William Clark, President and CEO at Savi, poses for a picture in front of their patents hanging on the wall at their offices in Alexandria, Va. (Ricky Carioti/The Washington Post)

In 2011, the executives of Savi Technology faced a classic business problem. To cut costs, they needed to close one of their three offices and consolidate their workers in another. Their choices were Mountain View, Calif., home to their hardware engineers; Lexington, Ky., where officials were dangling a wide array of tax breaks if Savi expanded there; and Alexandria, in an office park a stone’s throw from the Capital Beltway.

The company’s engineers warned executives that they would have trouble finding enough similarly skilled employees outside Silicon Valley, especially in the Washington area. The executives decided to ditch California anyway and move their headquarters to Virginia.

Turns out, Savi’s employees were wrong. Not only did Savi executives find enough engineers who they say are fully capable of designing the company’s wireless tracking devices, which are used to monitor equipment all over the world, but they also found a better fit in the Washington area’s more stable workforce.

Savi’s success suggests that the Washington region is beginning to find a way to compete with Silicon Valley, carving out a niche that turns a traditional drawback — a work culture more like the federal government’s than Google’s — into a strength.

Silicon Valley remains a powerhouse in the technology world, and some in the industry are skeptical of the Washington region’s ability to unseat it.

William Clark, President and CEO at Savi. (Ricky Carioti/The Washington Post)

“Silicon Valley is the hub of the tech industry. I would say you ignore it at your peril,” said Joe Payne, who sold Eloqua, his Tysons Corner-based software company, to Oracle last year.

But the Washington region is creating a selling point in stability and predictability.

Take Tim Sullivan, who in 2004 was seeking West Coast investors for cybersecurity company Fidelis Security Systems. Venture capitalists in California insisted that he move there, but he declined and found East Coast investors for the company, which has since been sold to contracting giant General Dynamics.

Sullivan, who now heads a cybersecurity company with a Chantilly office, said he’s never had trouble finding qualified engineers in the Washington area, and he thought turnover would drive his costs higher on the West Coast.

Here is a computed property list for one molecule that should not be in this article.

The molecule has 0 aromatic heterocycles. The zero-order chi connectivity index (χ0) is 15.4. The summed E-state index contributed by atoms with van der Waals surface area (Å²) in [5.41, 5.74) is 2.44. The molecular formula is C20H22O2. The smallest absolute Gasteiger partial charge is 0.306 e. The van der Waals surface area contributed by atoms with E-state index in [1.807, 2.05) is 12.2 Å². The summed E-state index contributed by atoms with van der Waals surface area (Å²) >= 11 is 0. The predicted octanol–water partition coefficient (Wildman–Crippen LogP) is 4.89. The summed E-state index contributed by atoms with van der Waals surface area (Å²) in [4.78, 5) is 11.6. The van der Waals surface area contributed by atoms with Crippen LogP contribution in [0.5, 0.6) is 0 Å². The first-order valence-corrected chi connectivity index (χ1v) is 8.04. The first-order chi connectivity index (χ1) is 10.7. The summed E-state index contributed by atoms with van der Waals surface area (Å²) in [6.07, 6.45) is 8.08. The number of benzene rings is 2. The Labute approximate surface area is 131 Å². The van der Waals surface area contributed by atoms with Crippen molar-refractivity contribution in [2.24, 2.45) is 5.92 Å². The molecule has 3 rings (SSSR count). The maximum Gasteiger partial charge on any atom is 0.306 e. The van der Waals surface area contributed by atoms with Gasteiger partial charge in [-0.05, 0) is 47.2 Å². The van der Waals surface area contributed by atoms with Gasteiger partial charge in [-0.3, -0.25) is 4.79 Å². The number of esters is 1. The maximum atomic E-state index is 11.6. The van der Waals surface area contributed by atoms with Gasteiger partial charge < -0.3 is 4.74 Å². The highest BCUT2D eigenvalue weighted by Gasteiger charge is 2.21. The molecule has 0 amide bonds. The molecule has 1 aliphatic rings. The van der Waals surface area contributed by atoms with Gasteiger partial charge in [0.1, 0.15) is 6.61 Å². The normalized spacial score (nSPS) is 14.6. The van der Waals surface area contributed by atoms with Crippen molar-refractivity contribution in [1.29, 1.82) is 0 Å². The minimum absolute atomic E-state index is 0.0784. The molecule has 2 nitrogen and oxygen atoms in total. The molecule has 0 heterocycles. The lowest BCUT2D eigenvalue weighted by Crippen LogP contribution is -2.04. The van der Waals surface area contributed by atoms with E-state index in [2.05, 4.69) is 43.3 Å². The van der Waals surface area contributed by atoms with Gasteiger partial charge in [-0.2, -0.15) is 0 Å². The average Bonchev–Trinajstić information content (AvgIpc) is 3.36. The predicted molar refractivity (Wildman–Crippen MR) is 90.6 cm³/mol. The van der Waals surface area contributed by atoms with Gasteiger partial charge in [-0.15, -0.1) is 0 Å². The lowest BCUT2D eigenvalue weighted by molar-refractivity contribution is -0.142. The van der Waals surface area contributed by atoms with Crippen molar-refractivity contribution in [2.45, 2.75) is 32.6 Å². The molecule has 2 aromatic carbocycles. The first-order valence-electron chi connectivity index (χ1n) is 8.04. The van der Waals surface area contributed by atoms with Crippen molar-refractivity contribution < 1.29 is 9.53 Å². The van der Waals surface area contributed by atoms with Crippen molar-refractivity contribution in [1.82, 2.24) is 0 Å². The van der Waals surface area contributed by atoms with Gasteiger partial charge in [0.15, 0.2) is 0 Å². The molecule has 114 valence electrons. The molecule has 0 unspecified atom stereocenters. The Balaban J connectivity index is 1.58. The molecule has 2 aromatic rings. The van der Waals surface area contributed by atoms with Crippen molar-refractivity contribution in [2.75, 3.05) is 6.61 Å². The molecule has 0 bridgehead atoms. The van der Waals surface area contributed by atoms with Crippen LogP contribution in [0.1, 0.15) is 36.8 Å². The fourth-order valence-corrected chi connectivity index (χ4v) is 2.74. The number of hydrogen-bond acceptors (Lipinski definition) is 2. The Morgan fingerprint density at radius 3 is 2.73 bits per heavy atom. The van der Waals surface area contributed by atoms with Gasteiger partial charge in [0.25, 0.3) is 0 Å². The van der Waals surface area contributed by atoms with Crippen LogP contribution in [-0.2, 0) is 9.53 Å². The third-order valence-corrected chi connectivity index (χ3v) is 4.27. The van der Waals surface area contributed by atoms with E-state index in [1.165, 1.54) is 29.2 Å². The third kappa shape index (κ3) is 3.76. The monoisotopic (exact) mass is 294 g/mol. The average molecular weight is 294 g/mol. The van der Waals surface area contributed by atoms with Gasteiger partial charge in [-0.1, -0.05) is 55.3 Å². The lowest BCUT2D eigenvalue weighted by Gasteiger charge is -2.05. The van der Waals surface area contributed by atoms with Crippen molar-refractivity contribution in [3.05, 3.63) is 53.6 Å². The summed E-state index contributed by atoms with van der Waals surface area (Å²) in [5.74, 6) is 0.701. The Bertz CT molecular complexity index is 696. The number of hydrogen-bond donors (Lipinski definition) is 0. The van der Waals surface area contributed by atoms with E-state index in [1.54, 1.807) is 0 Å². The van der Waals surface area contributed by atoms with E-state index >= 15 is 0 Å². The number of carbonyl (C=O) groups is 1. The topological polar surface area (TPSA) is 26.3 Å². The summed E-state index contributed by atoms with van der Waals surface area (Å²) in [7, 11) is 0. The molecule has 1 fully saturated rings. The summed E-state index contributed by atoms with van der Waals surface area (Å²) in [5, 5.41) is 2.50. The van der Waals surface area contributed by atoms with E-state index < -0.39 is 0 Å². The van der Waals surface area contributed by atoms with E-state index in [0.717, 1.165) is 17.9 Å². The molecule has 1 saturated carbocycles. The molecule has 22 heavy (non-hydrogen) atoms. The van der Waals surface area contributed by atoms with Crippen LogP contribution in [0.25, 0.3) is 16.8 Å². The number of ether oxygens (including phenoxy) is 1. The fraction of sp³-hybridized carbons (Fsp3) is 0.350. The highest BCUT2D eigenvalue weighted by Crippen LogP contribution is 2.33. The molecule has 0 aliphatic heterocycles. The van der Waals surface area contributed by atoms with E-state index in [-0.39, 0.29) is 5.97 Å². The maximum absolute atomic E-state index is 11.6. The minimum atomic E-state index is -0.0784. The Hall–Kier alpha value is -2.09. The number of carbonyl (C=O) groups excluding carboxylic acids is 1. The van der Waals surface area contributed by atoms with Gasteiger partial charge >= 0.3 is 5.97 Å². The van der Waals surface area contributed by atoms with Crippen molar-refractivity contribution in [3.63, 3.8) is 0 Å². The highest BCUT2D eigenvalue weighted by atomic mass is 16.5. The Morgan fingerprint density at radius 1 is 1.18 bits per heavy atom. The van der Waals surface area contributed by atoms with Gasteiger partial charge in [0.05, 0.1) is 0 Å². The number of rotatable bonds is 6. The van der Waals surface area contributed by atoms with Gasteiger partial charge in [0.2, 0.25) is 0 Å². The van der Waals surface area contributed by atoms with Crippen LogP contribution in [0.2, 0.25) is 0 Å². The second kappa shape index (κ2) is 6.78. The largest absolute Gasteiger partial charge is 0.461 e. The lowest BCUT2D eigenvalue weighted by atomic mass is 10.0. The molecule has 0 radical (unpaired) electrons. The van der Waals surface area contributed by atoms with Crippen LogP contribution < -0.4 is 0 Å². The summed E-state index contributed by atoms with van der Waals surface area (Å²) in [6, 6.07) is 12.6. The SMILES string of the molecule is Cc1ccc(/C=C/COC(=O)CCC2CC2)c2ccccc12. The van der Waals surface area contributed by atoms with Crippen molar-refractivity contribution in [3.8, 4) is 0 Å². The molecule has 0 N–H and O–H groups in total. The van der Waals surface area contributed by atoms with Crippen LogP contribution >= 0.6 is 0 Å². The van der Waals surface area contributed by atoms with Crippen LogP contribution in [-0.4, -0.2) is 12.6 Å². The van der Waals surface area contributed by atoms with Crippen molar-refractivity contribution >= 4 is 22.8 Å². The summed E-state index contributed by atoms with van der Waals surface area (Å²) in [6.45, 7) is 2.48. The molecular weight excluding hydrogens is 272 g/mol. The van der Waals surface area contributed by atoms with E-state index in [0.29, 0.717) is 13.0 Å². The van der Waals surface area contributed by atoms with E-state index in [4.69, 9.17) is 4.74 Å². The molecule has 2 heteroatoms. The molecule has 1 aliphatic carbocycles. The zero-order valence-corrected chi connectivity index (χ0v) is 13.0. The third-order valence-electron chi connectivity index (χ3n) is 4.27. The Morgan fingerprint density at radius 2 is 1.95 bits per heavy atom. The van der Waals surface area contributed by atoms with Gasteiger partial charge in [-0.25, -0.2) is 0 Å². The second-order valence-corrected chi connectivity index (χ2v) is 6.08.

“If people feel like the venture’s not working out, they may not stick it out and they may look to the next hotter venture,” he said.

Plenty of talent

Savi abandoned its campus-style office a few miles from the San Francisco Bay in favor of an Alexandria headquarters in a nondescript building west of Old Town, sandwiched between a townhouse development and an extended-stay hotel with a view of the Beltway.

The office keeps Savi’s Silicon Valley ingenuity front and center, displaying rows of framed patents in the entryway. It’s in the company’s culture that you find the decidedly Washington spin on the tech world that lured the company from California.

DC business incubator, 1776, houses a cutting edge collection of entrepreneurs under one big roof. A sampling of them told the Post’s Zoeann Murphy how they see their startups changing the world. (Zoeann Murphy/The Washington Post)

Silicon Valley is known for punishing hours, a young and sleep-deprived workforce, and near-constant job-hopping among tech firms that ruthlessly recruit top talent. Washington, on the other hand, is viewed as a company town — the company is, more often than not, the government — with a buttoned-down crowd and predictable workdays.

When Savi decided to relocate, its executives figured that the California employees wouldn’t want to move — and that was fine by its chief executive, William Clark, a four-year Valley veteran. What makes this relocation all the more unlikely is that Clark is seeking to shift Savi from its traditional stronghold of selling tracking devices to the military to pursue more commercial business.